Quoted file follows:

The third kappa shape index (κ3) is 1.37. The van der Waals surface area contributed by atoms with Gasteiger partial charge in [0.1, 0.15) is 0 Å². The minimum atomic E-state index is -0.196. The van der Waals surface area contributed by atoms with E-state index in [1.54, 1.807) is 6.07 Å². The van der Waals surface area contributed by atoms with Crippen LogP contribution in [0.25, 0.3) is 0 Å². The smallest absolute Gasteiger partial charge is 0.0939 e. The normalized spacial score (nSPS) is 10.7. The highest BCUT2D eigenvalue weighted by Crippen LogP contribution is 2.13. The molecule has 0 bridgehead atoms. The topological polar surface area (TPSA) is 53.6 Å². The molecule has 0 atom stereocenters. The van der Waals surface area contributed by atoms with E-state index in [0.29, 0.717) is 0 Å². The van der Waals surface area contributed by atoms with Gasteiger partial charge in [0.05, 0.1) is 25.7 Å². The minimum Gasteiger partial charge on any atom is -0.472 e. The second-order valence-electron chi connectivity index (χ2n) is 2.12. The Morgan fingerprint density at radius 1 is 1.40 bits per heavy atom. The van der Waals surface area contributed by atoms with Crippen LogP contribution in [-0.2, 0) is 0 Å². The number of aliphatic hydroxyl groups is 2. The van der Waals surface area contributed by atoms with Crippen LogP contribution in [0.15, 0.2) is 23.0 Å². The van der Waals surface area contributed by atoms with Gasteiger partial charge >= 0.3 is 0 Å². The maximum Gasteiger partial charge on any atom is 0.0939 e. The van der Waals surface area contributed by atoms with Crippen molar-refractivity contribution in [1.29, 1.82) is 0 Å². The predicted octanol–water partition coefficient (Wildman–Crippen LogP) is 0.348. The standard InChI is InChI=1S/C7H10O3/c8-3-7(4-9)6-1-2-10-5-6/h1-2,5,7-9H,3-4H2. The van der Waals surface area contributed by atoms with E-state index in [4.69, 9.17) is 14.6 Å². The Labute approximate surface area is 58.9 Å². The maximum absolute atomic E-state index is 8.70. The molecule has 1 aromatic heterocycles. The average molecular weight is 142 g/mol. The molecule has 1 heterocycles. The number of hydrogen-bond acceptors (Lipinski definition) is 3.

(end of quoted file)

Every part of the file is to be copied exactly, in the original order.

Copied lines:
The third kappa shape index (κ3) is 1.37. The van der Waals surface area contributed by atoms with Gasteiger partial charge in [0.1, 0.15) is 0 Å². The minimum atomic E-state index is -0.196. The van der Waals surface area contributed by atoms with E-state index in [1.54, 1.807) is 6.07 Å². The van der Waals surface area contributed by atoms with Crippen LogP contribution in [0.25, 0.3) is 0 Å². The smallest absolute Gasteiger partial charge is 0.0939 e. The normalized spacial score (nSPS) is 10.7. The highest BCUT2D eigenvalue weighted by Crippen LogP contribution is 2.13. The molecule has 0 bridgehead atoms. The topological polar surface area (TPSA) is 53.6 Å². The molecule has 0 atom stereocenters. The van der Waals surface area contributed by atoms with E-state index in [0.29, 0.717) is 0 Å². The van der Waals surface area contributed by atoms with Gasteiger partial charge in [0.05, 0.1) is 25.7 Å². The minimum Gasteiger partial charge on any atom is -0.472 e. The second-order valence-electron chi connectivity index (χ2n) is 2.12. The Morgan fingerprint density at radius 1 is 1.40 bits per heavy atom. The van der Waals surface area contributed by atoms with Crippen LogP contribution in [-0.2, 0) is 0 Å². The number of aliphatic hydroxyl groups is 2. The van der Waals surface area contributed by atoms with Crippen LogP contribution in [0.15, 0.2) is 23.0 Å². The van der Waals surface area contributed by atoms with Gasteiger partial charge >= 0.3 is 0 Å². The maximum Gasteiger partial charge on any atom is 0.0939 e. The van der Waals surface area contributed by atoms with Crippen molar-refractivity contribution in [1.29, 1.82) is 0 Å². The predicted octanol–water partition coefficient (Wildman–Crippen LogP) is 0.348. The standard InChI is InChI=1S/C7H10O3/c8-3-7(4-9)6-1-2-10-5-6/h1-2,5,7-9H,3-4H2. The van der Waals surface area contributed by atoms with E-state index in [4.69, 9.17) is 14.6 Å². The Labute approximate surface area is 58.9 Å². The maximum absolute atomic E-state index is 8.70. The molecule has 1 aromatic heterocycles. The average molecular weight is 142 g/mol. The molecule has 1 heterocycles. The number of hydrogen-bond acceptors (Lipinski definition) is 3.